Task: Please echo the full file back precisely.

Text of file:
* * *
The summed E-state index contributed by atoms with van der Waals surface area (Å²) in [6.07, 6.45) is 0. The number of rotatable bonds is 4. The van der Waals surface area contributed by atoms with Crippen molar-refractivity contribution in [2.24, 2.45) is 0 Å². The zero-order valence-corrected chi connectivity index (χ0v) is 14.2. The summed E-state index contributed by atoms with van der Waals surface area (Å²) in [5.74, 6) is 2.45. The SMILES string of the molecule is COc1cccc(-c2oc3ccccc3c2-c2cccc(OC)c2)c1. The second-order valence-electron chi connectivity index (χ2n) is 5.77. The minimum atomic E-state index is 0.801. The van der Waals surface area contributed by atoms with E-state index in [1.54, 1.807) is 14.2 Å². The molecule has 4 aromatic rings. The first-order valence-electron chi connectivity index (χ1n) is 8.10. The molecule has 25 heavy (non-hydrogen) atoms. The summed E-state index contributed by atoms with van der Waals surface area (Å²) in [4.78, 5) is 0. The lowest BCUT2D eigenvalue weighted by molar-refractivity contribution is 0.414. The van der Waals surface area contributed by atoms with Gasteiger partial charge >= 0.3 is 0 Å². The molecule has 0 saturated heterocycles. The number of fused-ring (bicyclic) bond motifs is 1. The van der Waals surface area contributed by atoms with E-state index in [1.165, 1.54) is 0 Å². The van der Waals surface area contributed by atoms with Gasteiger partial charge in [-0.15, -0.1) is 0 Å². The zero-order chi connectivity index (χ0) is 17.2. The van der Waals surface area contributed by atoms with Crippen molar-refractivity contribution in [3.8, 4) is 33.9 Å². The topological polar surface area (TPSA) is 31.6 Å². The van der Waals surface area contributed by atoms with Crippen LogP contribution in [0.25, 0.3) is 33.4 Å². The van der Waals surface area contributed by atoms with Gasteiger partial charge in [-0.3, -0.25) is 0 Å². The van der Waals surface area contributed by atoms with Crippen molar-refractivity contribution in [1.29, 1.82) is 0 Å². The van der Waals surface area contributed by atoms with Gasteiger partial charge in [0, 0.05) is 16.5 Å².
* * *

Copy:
The summed E-state index contributed by atoms with van der Waals surface area (Å²) in [6.07, 6.45) is 0. The number of rotatable bonds is 4. The van der Waals surface area contributed by atoms with Crippen molar-refractivity contribution in [2.24, 2.45) is 0 Å². The zero-order valence-corrected chi connectivity index (χ0v) is 14.2. The summed E-state index contributed by atoms with van der Waals surface area (Å²) in [5.74, 6) is 2.45. The SMILES string of the molecule is COc1cccc(-c2oc3ccccc3c2-c2cccc(OC)c2)c1. The second-order valence-electron chi connectivity index (χ2n) is 5.77. The minimum atomic E-state index is 0.801. The van der Waals surface area contributed by atoms with E-state index in [1.54, 1.807) is 14.2 Å². The molecule has 4 aromatic rings. The first-order valence-electron chi connectivity index (χ1n) is 8.10. The molecule has 25 heavy (non-hydrogen) atoms. The summed E-state index contributed by atoms with van der Waals surface area (Å²) in [4.78, 5) is 0. The lowest BCUT2D eigenvalue weighted by molar-refractivity contribution is 0.414. The van der Waals surface area contributed by atoms with Gasteiger partial charge >= 0.3 is 0 Å². The molecule has 0 saturated heterocycles. The number of fused-ring (bicyclic) bond motifs is 1. The van der Waals surface area contributed by atoms with E-state index in [1.165, 1.54) is 0 Å². The van der Waals surface area contributed by atoms with Gasteiger partial charge in [-0.15, -0.1) is 0 Å². The zero-order chi connectivity index (χ0) is 17.2. The van der Waals surface area contributed by atoms with Crippen molar-refractivity contribution in [3.8, 4) is 33.9 Å². The topological polar surface area (TPSA) is 31.6 Å². The van der Waals surface area contributed by atoms with Crippen LogP contribution in [0.25, 0.3) is 33.4 Å². The van der Waals surface area contributed by atoms with Gasteiger partial charge in [-0.3, -0.25) is 0 Å². The van der Waals surface area contributed by atoms with Crippen molar-refractivity contribution in [1.29, 1.82) is 0 Å². The van der Waals surface area contributed by atoms with Gasteiger partial charge in [0, 0.05) is 16.5 Å².